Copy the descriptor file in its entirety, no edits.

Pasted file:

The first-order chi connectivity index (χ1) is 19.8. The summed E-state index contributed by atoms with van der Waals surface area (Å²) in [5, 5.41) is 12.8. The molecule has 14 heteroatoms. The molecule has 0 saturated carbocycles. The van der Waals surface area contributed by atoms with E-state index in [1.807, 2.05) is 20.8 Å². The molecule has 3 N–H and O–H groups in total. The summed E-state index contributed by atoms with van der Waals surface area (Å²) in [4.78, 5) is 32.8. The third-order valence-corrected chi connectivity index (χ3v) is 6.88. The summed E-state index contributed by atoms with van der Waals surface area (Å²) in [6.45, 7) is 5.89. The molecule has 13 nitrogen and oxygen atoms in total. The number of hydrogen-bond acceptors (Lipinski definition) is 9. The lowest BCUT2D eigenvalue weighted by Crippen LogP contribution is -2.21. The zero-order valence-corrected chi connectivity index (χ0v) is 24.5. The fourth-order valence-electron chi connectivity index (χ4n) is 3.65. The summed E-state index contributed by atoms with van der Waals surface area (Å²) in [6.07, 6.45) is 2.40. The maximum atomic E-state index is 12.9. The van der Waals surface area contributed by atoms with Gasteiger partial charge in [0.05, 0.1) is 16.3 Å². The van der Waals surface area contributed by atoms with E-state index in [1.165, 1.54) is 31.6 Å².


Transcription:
The first-order chi connectivity index (χ1) is 19.8. The summed E-state index contributed by atoms with van der Waals surface area (Å²) in [5, 5.41) is 12.8. The molecule has 14 heteroatoms. The molecule has 0 saturated carbocycles. The van der Waals surface area contributed by atoms with E-state index in [1.807, 2.05) is 20.8 Å². The molecule has 3 N–H and O–H groups in total. The summed E-state index contributed by atoms with van der Waals surface area (Å²) in [4.78, 5) is 32.8. The third-order valence-corrected chi connectivity index (χ3v) is 6.88. The summed E-state index contributed by atoms with van der Waals surface area (Å²) in [6.45, 7) is 5.89. The molecule has 13 nitrogen and oxygen atoms in total. The number of hydrogen-bond acceptors (Lipinski definition) is 9. The lowest BCUT2D eigenvalue weighted by Crippen LogP contribution is -2.21. The zero-order valence-corrected chi connectivity index (χ0v) is 24.5. The fourth-order valence-electron chi connectivity index (χ4n) is 3.65. The summed E-state index contributed by atoms with van der Waals surface area (Å²) in [6.07, 6.45) is 2.40. The maximum atomic E-state index is 12.9. The van der Waals surface area contributed by atoms with Gasteiger partial charge in [0.05, 0.1) is 16.3 Å². The van der Waals surface area contributed by atoms with E-state index in [1.165, 1.54) is 31.6 Å².